Overcoming Performance Anxiety: Don’t Think of It As A Performance

“Whenever you do a thing, act as if all the world were watching.” — Thomas Jefferson

Yikes. Is that a solution, or the DSM-IV definition of social anxiety disorder?

The house lights dim, the stage is dark save for one spotlight, the kind that follows your every move. You stand up to your moment — your big moment — to make a difference. OK, so maybe you’re just standing up to order your morning coffee. But the words fail you, your tongue ties, and in a fury you find that your jumbled mind has just ordered the nonexistent: double decaf lafté… No! No!, I mean, I meant latté! Double decaf latté! The crowd laughs wildly (in your head). Zap! That made a mistake feeling stays with you for hours. Meanwhile, the imagined audience, who never really noticed in the first place, has moved on to other business of the day, in which, shockingly, you do not play a starring role.

This is good news.

The humble and highly reassuring fact that we should be brushing our teeth with three times a day is that no one cares. Not in that way. Now, if you instead had stumbled and dropped that double decaf “lafté,” people would have swooped in to help. Fact is, once you make it past middle school, people mostly care in good ways, in the ways we need. People aren’t on the sidelines judging our lives with the clipboard and whistle, and neither should we. Mistakes, hiccups, guffaws, even awkward silences are the order of the day. At any given moment they are happening to millions across the globe. It’s not personal, not a deep, permanent flaw: it’s just part of being alive.

So, with apologies to Mr. Jefferson: We are the ones who perpetuate the unhelpful view that we are on display and that all the world is watching. But we don’t have to. We can instead choose to duck out from under the stage lights and realize that the idea that life is a high-stakes performance exists only in our own heads. And nota bene, if we do insist on focusing on what the audience is seeing rather than focusing on what we’re doing, well, chances are we might actually not do as well. You can’t be on stage and in the audience at the same time, time travel being what it is these days.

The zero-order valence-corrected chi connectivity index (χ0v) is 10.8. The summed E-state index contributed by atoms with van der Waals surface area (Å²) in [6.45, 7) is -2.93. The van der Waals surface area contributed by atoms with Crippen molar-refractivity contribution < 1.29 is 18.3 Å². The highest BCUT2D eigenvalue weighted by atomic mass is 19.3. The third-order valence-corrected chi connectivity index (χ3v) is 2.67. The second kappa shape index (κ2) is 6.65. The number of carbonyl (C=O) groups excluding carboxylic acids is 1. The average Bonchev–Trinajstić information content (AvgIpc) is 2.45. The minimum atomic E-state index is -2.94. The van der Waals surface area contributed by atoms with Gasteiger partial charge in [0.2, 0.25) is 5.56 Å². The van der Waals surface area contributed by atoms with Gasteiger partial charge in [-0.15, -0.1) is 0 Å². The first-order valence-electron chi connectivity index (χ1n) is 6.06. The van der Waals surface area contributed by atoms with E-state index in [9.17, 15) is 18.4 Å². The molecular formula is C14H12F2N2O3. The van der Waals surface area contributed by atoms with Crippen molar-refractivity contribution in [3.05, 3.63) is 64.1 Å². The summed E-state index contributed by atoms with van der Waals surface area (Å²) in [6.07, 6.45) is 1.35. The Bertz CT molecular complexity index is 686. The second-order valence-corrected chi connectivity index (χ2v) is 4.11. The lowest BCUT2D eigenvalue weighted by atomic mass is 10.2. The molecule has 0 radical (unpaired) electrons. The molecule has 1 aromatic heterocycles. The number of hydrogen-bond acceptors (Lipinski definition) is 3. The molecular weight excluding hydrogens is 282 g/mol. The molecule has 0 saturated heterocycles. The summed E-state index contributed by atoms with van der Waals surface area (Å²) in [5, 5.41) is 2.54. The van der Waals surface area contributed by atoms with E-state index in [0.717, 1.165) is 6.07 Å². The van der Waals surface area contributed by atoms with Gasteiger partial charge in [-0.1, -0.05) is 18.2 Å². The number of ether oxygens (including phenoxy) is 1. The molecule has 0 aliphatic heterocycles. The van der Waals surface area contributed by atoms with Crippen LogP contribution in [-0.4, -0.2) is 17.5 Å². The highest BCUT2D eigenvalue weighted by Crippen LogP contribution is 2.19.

Whether it’s “order panic” that beleaguers you, or performances with a higher degree of difficulty, maybe even those with actual audiences who have bought tickets or are missing episodes of Mad Men to see you, know two things: First, you are not alone. Public speaking tops the charts from every fear survey since the beginning of number-crunching time. Second: These moments don’t have to be terrible, and could even be enjoyable if you heed one important detail. From athletes to virtuosos, making peace with your audience inevitably comes down to one thing: forgetting they are there. Except at the end, with the applause, at which point, your eyes and your heart should open wide.

To read the full article, including the five strategies to overcome performance anxiety, click here.

Photo on Foter.com

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tamar chansky phd

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